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Fast Ring Win10 Builds 17728 and 17730 May Require Clean Install

One week ago today, I blogged about a clean install on one of my Dell PCs (Venue Pro 11 7130). With Fast Ring Builds 17728 and 17730, another of my Dells has forced this manuever again. That machine is a 2014 XPS 2720: i7 4770S mobile CPU, 16 GB RAM, Intel HD3000 graphics, and a Samsung EVO 250 GB mSATA SSD. I’ve been unable to get past the first reboot with either of those two upgrades this past week. None of  three approaches worked. Those included: Windows Update, Windows Update MiniTool (WUMT), and a manual upgrade using a mounted ISO. Today, I bit the bullet and did a clean install. It worked like a charm, and took a major load off my mind. This raises the question: how might one recognize when Fast Ring Win10 builds 17728 and 17730 may require clean install. I’ll explain…

How to Tell When Win10 Builds 17728 and 17730 May Require Clean Install

I was never able to get past the first reboot when trying to upgrade to either of those two Builds on the XPS 2720. It would show a “Restart needed” screen in Windows Update. But one or more restarts never triggered “applying updates” and spinning balls before and after the mandatory reboot. This persisted through any number of attempts using Windows Update or WUMT. I also saw something even more mysterious when I used the UUPDump and UUPtoISO tools. I constructed an ISO for Build 17728 (it failed with UUPDump errors for .esd files from 17730). I saw a status window from the Windows 10 installer I’d never seen before. It’s labeled Windows Installer and simply reads “Windows 10 installation has failed.” Not much to go on there, I’m afraid…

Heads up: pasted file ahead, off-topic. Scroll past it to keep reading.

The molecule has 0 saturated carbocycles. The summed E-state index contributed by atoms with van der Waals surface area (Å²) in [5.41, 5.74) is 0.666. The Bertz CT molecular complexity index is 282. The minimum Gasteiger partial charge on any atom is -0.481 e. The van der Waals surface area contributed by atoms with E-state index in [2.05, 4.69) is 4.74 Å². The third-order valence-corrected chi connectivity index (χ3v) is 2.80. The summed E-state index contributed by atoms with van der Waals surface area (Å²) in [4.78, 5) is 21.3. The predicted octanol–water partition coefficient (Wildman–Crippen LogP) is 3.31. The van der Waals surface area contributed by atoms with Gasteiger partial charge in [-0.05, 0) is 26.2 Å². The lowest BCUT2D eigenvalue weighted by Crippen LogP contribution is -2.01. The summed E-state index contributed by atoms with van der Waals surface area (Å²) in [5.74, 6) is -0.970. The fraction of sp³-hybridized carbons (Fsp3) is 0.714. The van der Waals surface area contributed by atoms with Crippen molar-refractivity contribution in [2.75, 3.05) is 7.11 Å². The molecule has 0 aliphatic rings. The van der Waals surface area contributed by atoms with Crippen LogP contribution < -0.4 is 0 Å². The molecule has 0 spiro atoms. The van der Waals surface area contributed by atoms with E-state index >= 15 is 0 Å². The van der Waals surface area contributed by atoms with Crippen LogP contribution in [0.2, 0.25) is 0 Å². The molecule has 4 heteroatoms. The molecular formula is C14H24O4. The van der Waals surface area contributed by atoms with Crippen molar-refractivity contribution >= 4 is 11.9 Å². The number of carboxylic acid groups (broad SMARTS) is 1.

This is similar to the more familiar “Something happened” message, but is a new status message from the Windows 10 installer, as far as I can tell.
Neither the message nor the underlying Panther logs gave me much to go on as to causation or cure.

If you attempt a manual upgrade from a Fast Ring ISO and see this message, I can tell you from recent personal experience that a clean install using a bootable version of that ISO will set the affected PC back to rights. I wish I knew more about how or why this was happening. But with only limited time for deep analysis and troubleshooting, after spending more than half a day trying to get to the bottom of the upgrade install issues I theorized a clean install would catch the PC up more expeditiously. Now that I’ve done it, I’m glad I was right!

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